Archive for 'Programming'

Tips: UITableView

Here’s a selection of UITableView advice and code for you:

Easy custom UITableView drawing

Customizing your UITableView can be really easy. You don’t need custom drawing code. You don’t need subclasses of anything. Cocoa Touch provides all the drawing capability you need, all you have to do is use the right classes in the right ways and provide the layout.

Fast Scrolling in Tweetie with UITableView

Scrolling is the primary method of interaction on the iPhone. It has to be fast. It has to be fast. More than a few developers have asked me how I do it in Tweetie, so I figured I would share a really fast and really clean technique people can adopt in their own apps.

ASKit from Enormego’s open source

ASKit is an easy to use library for your iPhone applications. ASKit provides AppStore styled table views

UITables with Downloaded Images – Easy Asynchronous Code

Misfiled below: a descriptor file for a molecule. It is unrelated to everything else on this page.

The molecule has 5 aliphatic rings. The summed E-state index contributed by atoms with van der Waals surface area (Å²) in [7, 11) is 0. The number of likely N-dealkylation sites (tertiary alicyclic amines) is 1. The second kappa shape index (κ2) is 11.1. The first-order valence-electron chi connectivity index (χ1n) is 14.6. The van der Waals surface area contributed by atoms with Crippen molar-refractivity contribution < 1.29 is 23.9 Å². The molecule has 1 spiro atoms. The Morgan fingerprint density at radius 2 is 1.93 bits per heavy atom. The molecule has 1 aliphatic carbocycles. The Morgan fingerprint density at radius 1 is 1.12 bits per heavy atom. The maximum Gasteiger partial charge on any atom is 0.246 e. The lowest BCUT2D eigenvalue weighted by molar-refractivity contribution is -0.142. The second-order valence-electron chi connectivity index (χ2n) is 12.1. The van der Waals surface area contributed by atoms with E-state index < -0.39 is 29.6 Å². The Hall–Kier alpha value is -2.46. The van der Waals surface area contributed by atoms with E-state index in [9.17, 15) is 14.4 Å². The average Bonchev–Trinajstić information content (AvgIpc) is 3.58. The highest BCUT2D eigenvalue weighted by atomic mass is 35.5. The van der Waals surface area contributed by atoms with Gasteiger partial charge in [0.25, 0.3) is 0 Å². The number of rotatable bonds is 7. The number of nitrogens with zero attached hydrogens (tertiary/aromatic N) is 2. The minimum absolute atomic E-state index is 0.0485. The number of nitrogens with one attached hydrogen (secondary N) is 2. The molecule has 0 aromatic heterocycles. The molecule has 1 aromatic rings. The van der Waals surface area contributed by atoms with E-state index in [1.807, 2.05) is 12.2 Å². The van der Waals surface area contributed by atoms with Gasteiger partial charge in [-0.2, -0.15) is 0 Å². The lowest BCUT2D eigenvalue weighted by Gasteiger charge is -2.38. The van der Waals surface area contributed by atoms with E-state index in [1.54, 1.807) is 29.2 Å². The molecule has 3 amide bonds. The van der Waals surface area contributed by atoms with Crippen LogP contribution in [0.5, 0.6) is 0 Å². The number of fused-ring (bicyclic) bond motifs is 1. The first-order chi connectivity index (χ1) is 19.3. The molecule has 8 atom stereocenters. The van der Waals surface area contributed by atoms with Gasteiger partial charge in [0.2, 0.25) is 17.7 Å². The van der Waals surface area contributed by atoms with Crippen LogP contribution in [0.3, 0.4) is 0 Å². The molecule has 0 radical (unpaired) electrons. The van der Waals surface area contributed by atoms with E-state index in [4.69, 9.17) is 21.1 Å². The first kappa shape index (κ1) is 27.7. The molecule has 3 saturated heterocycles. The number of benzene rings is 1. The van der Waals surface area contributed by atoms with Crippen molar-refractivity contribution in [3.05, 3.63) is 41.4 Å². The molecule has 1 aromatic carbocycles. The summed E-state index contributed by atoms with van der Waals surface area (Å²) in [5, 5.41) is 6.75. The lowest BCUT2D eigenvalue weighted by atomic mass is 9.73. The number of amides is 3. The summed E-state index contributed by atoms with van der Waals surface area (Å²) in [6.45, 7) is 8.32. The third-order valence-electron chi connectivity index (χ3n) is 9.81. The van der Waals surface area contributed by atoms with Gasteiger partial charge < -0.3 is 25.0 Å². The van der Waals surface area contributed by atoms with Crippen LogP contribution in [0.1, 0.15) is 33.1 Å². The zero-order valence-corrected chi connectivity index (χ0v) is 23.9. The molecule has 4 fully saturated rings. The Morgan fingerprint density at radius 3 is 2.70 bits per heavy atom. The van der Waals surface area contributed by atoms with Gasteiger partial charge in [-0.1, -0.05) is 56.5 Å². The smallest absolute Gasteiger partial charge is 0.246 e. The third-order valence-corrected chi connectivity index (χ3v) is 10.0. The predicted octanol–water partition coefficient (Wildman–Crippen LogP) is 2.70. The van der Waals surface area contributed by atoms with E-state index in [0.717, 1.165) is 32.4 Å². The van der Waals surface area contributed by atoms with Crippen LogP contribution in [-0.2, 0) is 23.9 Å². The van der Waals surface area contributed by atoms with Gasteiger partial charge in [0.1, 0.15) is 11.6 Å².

Multi-threaded programming is hard and should be avoided whenever possible, and in this case Cocoa’s beautiful design came to my rescue: UIView heirachy + URL loading system + delegate design = multi-threaded image loading with no multi-threaded coding!

Drill down table view with a detail view

Using a drill down table view we can display hierarchical data where the last view is responsible of displaying some detail information. This view in which the detail information is displayed can be the same for all the data in the table view (like my last tutorial) or it can be different based on the path that the user took. In this tutorial I will show you how to add a different detail view based on the path the user took to get to the last item …

Lots of good stuff there, enjoy!

[EDIT: Check out ABTableViewCell, in Fast Scrolling in Tweetie with UITableView!]